course of socialization, which is generally defined as acquisition and adoption of skills, dispositions, knowledge and attitudes accepted in the society (Weidman et al., 2001, p.18), an individual is likely to transform into more or less efficient and complete social element. Socialization implies that an individual internalizes the social world, absorbs ideals, cultural norms and values of the society he/she lives in and develops skills necessary for functioning within it. Dimitriadou et al. (2013, p.314) state that the process of socialization is controlled by the community, or society, itself: the society regulates acquisition of social behavior norms by its members influencing the process on both primary and secondary stages of it through the special structure. From the sociological perspective, socialization is perceived as a set of agents and institutions intended to motivate, direct, form and limit the process of personal development of a human. Thereby, agents of socialization are concrete people responsible for transmission of cultural norms and social values, and institutions of socialization are seen as formations and establishments directing the process.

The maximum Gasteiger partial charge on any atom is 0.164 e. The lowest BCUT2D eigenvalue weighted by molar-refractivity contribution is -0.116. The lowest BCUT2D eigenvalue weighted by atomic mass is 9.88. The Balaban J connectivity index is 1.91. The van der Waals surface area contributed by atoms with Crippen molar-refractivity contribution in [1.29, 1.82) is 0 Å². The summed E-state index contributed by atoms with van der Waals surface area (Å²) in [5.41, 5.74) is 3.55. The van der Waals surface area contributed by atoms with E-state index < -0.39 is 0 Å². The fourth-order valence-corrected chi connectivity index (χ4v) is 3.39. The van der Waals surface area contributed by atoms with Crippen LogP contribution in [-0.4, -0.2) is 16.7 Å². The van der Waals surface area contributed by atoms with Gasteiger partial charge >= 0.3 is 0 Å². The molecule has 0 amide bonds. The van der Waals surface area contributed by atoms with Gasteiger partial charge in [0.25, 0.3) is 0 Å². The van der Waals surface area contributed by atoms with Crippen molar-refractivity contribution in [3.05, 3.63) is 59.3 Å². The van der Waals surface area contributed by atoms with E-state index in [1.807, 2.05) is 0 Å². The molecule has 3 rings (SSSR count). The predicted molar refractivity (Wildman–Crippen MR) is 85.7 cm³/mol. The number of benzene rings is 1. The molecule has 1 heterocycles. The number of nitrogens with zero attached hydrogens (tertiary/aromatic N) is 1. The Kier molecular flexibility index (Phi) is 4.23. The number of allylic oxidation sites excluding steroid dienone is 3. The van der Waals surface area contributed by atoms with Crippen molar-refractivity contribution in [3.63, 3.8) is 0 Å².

Thus, such understanding of socialization presupposes the cogent relations between the individual and the society he/she lives in and, moreover, direct influence of the society and social structures existing in it on formation of the individual’s personality and further functioning within this specific community. However, sociological studies have been suggesting rather controversial viewpoints on the role of society and social structures in socialization of the individual and the latter’s level of self-sufficiency within the society. One of rather popular views of the issue presupposes that the individual has no influence and opportunity to make own decisions, while the society possesses power and control over his/her life and self-actualization, creating various circumstances. Social contract